People forget that it was not so long ago you retired from work and died shortly after.
Today, most people look forward to having time in retirement to be able to spend with their families, travel and generally enjoy life.
Provisional data from Public Health England for 2017 indicates life expectancy at birth in England has now increased to 79.6 years for males and 83.2 years for females. So we are living longer, which is good news.
However, healthy life expectancy is only 63.3 years for males and 63.9 years for females in England. So that’s potentially between 16 to 20 years of living in poor health.
What does this mean for our finances, and for financial planning?
When we surveyed over-50s, many said they had not saved enough.
They told us they were planning to work until perhaps seven years beyond their retirement age – that would take somebody with a retirement age of 66 to about 73.
Potentially that would mean people trying to work through ill health, or being incapacitated and not being able to work when they financially still need to.
And, as we age, mental capacity tends to decline, meaning our ability to manage our finances also declines.
So what can be done, and what does this mean for advisers?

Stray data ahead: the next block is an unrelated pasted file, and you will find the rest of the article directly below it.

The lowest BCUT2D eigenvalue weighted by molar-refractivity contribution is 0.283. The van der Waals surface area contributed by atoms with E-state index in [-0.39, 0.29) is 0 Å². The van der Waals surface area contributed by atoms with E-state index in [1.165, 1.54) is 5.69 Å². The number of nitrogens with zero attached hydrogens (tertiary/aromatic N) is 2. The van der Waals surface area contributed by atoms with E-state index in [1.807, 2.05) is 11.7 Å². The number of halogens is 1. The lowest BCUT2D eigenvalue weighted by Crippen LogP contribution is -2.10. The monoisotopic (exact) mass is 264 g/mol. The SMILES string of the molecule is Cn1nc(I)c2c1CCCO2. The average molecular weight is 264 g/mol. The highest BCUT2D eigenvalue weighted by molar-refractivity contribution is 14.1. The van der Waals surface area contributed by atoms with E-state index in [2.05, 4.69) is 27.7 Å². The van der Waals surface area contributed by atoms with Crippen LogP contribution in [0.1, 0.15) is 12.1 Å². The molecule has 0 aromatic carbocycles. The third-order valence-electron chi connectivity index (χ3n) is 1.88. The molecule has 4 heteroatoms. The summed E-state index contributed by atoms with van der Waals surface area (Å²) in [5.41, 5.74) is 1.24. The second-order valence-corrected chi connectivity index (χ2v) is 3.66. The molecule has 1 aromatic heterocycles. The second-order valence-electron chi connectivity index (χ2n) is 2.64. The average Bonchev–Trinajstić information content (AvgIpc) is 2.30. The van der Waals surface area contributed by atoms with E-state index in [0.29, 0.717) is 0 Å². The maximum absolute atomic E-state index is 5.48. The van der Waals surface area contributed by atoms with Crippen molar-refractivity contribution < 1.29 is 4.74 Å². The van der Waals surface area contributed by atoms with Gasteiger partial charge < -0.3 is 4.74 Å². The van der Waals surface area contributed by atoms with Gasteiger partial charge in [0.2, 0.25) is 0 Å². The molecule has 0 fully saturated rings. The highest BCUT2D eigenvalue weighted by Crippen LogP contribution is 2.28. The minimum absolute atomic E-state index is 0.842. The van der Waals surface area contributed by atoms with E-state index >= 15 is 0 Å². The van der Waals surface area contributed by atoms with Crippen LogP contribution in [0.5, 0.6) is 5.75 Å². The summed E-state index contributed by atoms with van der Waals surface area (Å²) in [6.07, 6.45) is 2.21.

A lot of the advice burden will fall on advisers, so they have a vital role to play.
They will often need to have what can be complex and difficult conversations, particularly as their clients age.
Many people for a long time thought that in your 50s financial planning was ‘done and dusted’ – you have your pension, and you have paid off your mortgage.
But that is not the case anymore. Financial planning now starts in earnest at 50. It should have started a long time before.
But these days at 50 we need to face the fact that we will need more and more help with our finances as we get older.
When you think about the mix of assets owned by people these days, they are more complex than ever before. A typical average household has housing wealth, pension pots, savings and investments.
That mix of assets needs to be managed carefully to ensure consumers can release cash at a time when they are most likely to need it.
And post-55 we are now faced with a heady cocktail of financial temptation – being able to draw on housing equity and pension pots.
But our research shows most people are not considering the financial implications of deteriorating health and mental capability, and any potential later life care requirements.
Organisations like The London Institute of Banking & Finance, and the financial advice community, need to keep educating consumers about the complexities they will face, particularly as they get older.